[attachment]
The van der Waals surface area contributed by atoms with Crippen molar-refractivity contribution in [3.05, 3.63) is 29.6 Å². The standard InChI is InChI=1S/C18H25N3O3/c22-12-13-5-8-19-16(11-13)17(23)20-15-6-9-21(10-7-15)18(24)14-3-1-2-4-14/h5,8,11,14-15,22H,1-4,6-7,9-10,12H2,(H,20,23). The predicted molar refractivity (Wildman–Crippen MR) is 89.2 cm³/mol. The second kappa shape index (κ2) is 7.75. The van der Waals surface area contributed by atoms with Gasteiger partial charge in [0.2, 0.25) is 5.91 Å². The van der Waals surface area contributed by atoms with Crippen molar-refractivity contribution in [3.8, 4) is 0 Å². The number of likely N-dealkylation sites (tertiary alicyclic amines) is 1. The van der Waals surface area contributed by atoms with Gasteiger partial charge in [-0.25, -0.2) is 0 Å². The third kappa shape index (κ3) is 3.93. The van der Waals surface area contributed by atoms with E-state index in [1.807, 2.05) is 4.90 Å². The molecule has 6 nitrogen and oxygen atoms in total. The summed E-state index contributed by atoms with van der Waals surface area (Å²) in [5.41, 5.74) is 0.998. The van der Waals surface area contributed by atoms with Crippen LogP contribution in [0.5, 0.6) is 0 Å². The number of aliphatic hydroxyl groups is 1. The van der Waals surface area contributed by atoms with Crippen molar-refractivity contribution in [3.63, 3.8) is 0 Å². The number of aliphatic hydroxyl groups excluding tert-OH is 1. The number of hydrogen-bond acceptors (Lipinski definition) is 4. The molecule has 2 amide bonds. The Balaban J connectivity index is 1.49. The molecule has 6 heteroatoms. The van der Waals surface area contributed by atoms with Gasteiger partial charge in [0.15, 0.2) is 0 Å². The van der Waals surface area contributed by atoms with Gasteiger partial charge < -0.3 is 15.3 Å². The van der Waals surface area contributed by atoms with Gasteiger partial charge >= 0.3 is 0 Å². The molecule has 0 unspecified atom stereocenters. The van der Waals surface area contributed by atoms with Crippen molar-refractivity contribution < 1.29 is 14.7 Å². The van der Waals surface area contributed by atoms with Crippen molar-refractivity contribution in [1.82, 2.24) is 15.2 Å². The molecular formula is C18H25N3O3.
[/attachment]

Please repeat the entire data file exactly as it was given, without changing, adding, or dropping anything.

The van der Waals surface area contributed by atoms with Crippen molar-refractivity contribution in [3.05, 3.63) is 29.6 Å². The standard InChI is InChI=1S/C18H25N3O3/c22-12-13-5-8-19-16(11-13)17(23)20-15-6-9-21(10-7-15)18(24)14-3-1-2-4-14/h5,8,11,14-15,22H,1-4,6-7,9-10,12H2,(H,20,23). The predicted molar refractivity (Wildman–Crippen MR) is 89.2 cm³/mol. The second kappa shape index (κ2) is 7.75. The van der Waals surface area contributed by atoms with Gasteiger partial charge in [0.2, 0.25) is 5.91 Å². The van der Waals surface area contributed by atoms with Crippen molar-refractivity contribution in [3.8, 4) is 0 Å². The number of likely N-dealkylation sites (tertiary alicyclic amines) is 1. The van der Waals surface area contributed by atoms with Gasteiger partial charge in [-0.25, -0.2) is 0 Å². The third kappa shape index (κ3) is 3.93. The van der Waals surface area contributed by atoms with E-state index in [1.807, 2.05) is 4.90 Å². The molecule has 6 nitrogen and oxygen atoms in total. The summed E-state index contributed by atoms with van der Waals surface area (Å²) in [5.41, 5.74) is 0.998. The van der Waals surface area contributed by atoms with Crippen LogP contribution in [0.5, 0.6) is 0 Å². The number of aliphatic hydroxyl groups is 1. The van der Waals surface area contributed by atoms with Crippen molar-refractivity contribution in [3.63, 3.8) is 0 Å². The number of aliphatic hydroxyl groups excluding tert-OH is 1. The number of hydrogen-bond acceptors (Lipinski definition) is 4. The molecule has 2 amide bonds. The Balaban J connectivity index is 1.49. The molecule has 6 heteroatoms. The van der Waals surface area contributed by atoms with Gasteiger partial charge in [0.15, 0.2) is 0 Å². The van der Waals surface area contributed by atoms with Gasteiger partial charge < -0.3 is 15.3 Å². The van der Waals surface area contributed by atoms with Gasteiger partial charge >= 0.3 is 0 Å². The molecule has 0 unspecified atom stereocenters. The van der Waals surface area contributed by atoms with Crippen molar-refractivity contribution < 1.29 is 14.7 Å². The van der Waals surface area contributed by atoms with Crippen molar-refractivity contribution in [1.82, 2.24) is 15.2 Å². The molecular formula is C18H25N3O3.